The negative control small interfering RNA (siRNA), the LEMD1-specific siRNA used for LEMD1-knockdown, the empty control vector [pEX-3 (PGCMV/MCS/Neo)] and the LEMD1 overexpression vector [pEX-3 (EcoRI/BamHI)-LEMD1] were purchased from Shanghai GenePharma Co., Ltd. The siRNA (20 µM/µl) was transfected into TC cell lines using Lipofectamine RNAiMAX (cat. no. 13778075; Thermo Fisher Scientific, Inc.) in accordance with the manufacturer's protocol for 8 h at 37°C. The vectors (1 µg/µl) were transfected into TC cell lines using Lipofectamine 3,000 (cat. no. L3000008; Thermo Fisher Scientific, Inc.) for 6 h at 37°C. The TC cells were seeded into 6-well plates and incubated at 37°C for 24 h before transfection (TPC-1, 4.0×104/well; BCPAP and KTC-1, 8.0×104/well). Subsequently, the transfected TC cells were incubated at 37°C for 48 h before being harvested for subsequent experimentation. The siRNA sequences were as follows: siRNA-LEMD1 sense, 5′-GCCCAAUACUACCUUCCACTT-3′ and antisense, 5′-GUGGAAGGUAGUAUUGGGCTT-3′; and the non-targeting negative control siRNA sense, 5′-UUCUCCGAACGUGUCACGUTT-3′ and antisense, 5′-ACGUGACACGUUCGGAGAATT-3′. The transfection efficiency was tested using RT-qPCR, as aforementioned. All experiments were performed in triplicate with three independent samples.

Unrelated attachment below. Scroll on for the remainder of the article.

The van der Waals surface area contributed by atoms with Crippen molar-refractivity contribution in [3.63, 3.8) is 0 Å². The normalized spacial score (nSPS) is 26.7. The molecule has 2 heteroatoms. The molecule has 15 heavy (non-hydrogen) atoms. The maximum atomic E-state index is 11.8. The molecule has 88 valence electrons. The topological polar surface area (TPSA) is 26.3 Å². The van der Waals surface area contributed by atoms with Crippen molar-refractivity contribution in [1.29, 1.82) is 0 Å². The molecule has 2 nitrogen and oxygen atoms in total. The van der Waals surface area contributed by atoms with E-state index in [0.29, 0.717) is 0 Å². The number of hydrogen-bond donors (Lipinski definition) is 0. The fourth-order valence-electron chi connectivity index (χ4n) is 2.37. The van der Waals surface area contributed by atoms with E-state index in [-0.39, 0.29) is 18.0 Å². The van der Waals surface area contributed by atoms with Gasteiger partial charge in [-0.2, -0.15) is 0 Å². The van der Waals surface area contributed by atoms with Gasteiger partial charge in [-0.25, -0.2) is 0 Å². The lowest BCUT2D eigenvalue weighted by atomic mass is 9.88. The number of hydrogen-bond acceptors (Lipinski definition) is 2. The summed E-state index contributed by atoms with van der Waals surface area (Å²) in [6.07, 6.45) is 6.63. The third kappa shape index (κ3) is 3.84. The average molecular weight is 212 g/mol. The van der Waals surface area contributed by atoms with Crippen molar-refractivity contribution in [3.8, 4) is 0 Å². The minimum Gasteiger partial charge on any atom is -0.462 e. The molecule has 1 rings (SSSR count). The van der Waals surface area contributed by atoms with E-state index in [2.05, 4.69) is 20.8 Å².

Cell Counting Kit-8 (CCK-8) proliferation assay
For the CCK-8 assay (cat. no. C0040; Beyotime Institute of Biotechnology), TPC-1 (1.25×103 cells/well), BCPAP-1 (1.25×103 cells/well) and KTC-1 (1.5×103 cells/well) cells transfected with siRNA or overexpression vector were plated into 96-well plates with the corresponding medium. After 24, 48, 72 and 96 h, the cellular viability of the transfected cells was tested by adding the CCK-8 solution (10 µl/well) and incubated for 3 h at 37°C. Subsequently, the absorbance was determined at a wavelength of 450 nm with SpectraMax M5 (Molecular Devices LLC).
Colony formation assay
The transfected cells were counted and seeded (1.25×103 cells/well for TPC-1 and BCPAP-1 cells, and 1.5×103 cells/well for KTC-1 cells) in 6-well plates. After the cells were incubated for 7–14 days at 37°C with 5% CO2, they were washed three times with PBS and fixed with 4% paraformaldehyde (Sigma-Aldrich; Merck KGaA) at room temperature for 30 min. Subsequently, all plates were washed with PBS and stained with 0.01% crystal violet staining solution at room temperature for 20 min.
Migration and invasion assays